Without question, the mediation process is preferable, since it typically obviates many of the burdens associated with litigation. It allows a third party to work on a binding resolution without the costly time taken by litigation that often involves division of property, child custody, and support. Mediation allows spouses, their attorneys and a mediator (possibly retired judge, disinterested family law attorney or a therapist) to privately resolve the issues and expeditiously derive a final agreement that will be endorsed by the court.
You may think you have a strong case for litigation, but you should remember such actions average 20 months and can cost six figures and beyond. There’s a better way.
Stacy D. Phillips is founding partner of Phillips, Lerner, Lauzon & Jamra, a prominent family law firm in Los Angeles.
Barrier #5: Fear of change
Divorce means change. Lives, families, finances, hearts, and homes are split apart. This much change can be very scary. In fact, divorce can feel as if a revolution is destroying your current life as you know it.
In a traditional litigated divorce, you’re placing the ultimate decision-making authority with a judge. A stranger in a black robe determines how your present family and finances will look tomorrow. The judge rules, and you have to live the life he has chosen for you. Yes, you can appeal his decision, but ultimately, you will rarely determine your own outcome.
Divorce mediation helps you and your spouse make decisions for yourselves that will work for you and your family. With the help of a mediator, who is a highly skilled professional facilitating your divorce negotiation, you can create your own tomorrow.
Like all change, with divorce you have a choice. You mediate your divorce and develop your own opportunities, or you can have a stranger decide for you. Both options require an enormous transformation in your life. With mediation you retain the power to make choices. You decide what works best for you.
Susan D. Romer is an attorney-mediator with Harmonic Resolutions in New York City.
Barrier #6: When your ex behaves badly (e.g. rudeness, impossible demands, dishonesty)
The one thing you should keep in mind to help overcome the barriers that may arise during mediation is that it will take two of you to be successful — and two of you to fail. One party can’t act alone.
I’m not suggesting that one side should constantly give in, but rather that you both go into the sessions with the mindset that you are working toward a successful conclusion, not preparing for battle. Try to focus on your goals by keeping your discussions and remarks positive, always trying to stay on the topic at hand, and try not to respond to what you perceive as negative. An experienced mediator will also recognize your efforts, take action to steer the discussion away from a destructive course, and guide the disruptive party onto a more constructive path. This isn’t the place to assess blame but rather to honestly address the problems you’re experiencing and reach an amicable solution.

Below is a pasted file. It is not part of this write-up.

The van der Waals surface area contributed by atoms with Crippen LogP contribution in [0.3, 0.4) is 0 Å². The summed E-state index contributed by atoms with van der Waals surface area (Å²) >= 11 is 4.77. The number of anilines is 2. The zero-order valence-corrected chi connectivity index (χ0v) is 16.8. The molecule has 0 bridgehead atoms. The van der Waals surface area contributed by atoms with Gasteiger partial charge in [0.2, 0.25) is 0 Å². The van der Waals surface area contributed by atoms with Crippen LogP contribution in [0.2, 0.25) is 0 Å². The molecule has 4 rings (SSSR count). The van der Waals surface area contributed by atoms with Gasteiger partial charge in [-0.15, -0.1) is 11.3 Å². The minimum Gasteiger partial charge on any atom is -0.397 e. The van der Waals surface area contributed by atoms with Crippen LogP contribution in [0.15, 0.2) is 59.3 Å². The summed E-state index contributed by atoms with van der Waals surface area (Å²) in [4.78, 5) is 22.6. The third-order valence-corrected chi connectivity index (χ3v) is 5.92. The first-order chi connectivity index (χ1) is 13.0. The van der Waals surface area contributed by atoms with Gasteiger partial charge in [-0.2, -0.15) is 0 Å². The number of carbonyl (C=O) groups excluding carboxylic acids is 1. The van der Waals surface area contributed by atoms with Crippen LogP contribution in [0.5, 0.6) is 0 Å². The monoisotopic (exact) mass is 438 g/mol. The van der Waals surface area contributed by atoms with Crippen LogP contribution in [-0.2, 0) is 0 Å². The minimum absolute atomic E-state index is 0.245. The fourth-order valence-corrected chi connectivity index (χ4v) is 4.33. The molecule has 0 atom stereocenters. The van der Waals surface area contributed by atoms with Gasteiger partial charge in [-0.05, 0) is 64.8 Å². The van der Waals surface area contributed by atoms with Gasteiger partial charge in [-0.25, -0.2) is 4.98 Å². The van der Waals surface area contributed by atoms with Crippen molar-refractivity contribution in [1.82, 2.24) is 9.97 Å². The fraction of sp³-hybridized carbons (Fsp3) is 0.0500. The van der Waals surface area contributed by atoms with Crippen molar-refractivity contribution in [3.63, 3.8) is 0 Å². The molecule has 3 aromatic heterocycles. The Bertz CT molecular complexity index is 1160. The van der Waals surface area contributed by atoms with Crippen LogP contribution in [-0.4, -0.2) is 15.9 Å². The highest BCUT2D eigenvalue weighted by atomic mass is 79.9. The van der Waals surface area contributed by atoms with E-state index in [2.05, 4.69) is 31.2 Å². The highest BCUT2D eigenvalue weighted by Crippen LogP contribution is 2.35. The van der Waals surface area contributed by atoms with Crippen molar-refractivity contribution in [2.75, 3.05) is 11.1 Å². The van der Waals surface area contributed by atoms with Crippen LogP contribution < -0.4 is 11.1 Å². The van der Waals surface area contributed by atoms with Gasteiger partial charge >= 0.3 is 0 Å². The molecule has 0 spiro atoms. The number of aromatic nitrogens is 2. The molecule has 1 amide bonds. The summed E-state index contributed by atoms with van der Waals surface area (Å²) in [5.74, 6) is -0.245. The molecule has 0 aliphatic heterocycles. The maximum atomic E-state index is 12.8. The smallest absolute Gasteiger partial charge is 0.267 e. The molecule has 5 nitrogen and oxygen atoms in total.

The issue of dishonesty, however, can be one that could destroy the process. Mediation requires that both parties be fundamentally honest. If a spouse is continually dishonest regarding finances or other issues, the mediator should take steps to correct this. Sometimes that entails speaking with each party’s legal counsel, or sometimes simply reminding the parties that honesty is required in mediation to correct the problem. If the lack of honesty creates an insurmountable barrier, the mediation may have to be terminated with the parties having to turn to more expensive and protracted legal proceedings.
Also, remember this is one way that mediation differs from what is perceived as battling through a “regular” divorce. You’ve chosen to resolve your differences in a civil manner and retain control of the outcome. Mediation will only be as successful as the parties involved make it.
Kathryn M. Somers is a trained mediator, arbitrator, and attorney in Northfield, IL and a respected member of numerous professional associations, including the Mediation Council of Illinois.
Barrier #7: Failure to understand and prioritize the interests of you and your ex
One fundamental barrier to a successful outcome of your mediation is the failure to understand the underlying interests behind your and your spouse’s positions. If you fail to consider and communicate your interests, you may find yourselves at a dead end, with each party entrenched in their positions. By broadening the discussion to your interests, you can move beyond the the impasse to looking for solutions to address both your needs.
The difference between arguing positions and addressing interests is illustrated in the following example: Two patrons studying at a library are arguing over a window. One person wants the window open, the other wants it closed. When the librarian asks the first why he wants the window open, he states he wants fresh air. The second patron says he wants the window closed so he doesn’t have the draft. The librarian then resolves the argument by going to an adjoining room and opening the window. Thus, the patrons have fresh air without the draft.
Before you engage in mediation, it is helpful to make a list of your specific interests. Your most powerful interests are basic human needs: security, economic well being, a sense of belonging, recognition, and control over one’s life. Think about your spouse and consider the interests he or she has as well.
Talk about your interests during mediation. This will help you and your spouse to stay focused on the future. Be specific and vivid in talking about your interests. Doing so will impress the other party with the legitimacy of your interests. At the same time, acknowledge his or her interests as part of the equation. If you want the other side to appreciate your interests, show that you appreciate theirs. You will find that you make the most progress in mediation when you firmly state your interests, yet remain open as to how to address them. Like the patrons in the library, you must remember there is more than one way to address your interests, and some solutions are preferable because they address both parties’ interests.
Debra N. Caligiuri has been practicing law for 12 years. Her office is in Encinitas, and she practices family law and mediation exclusively.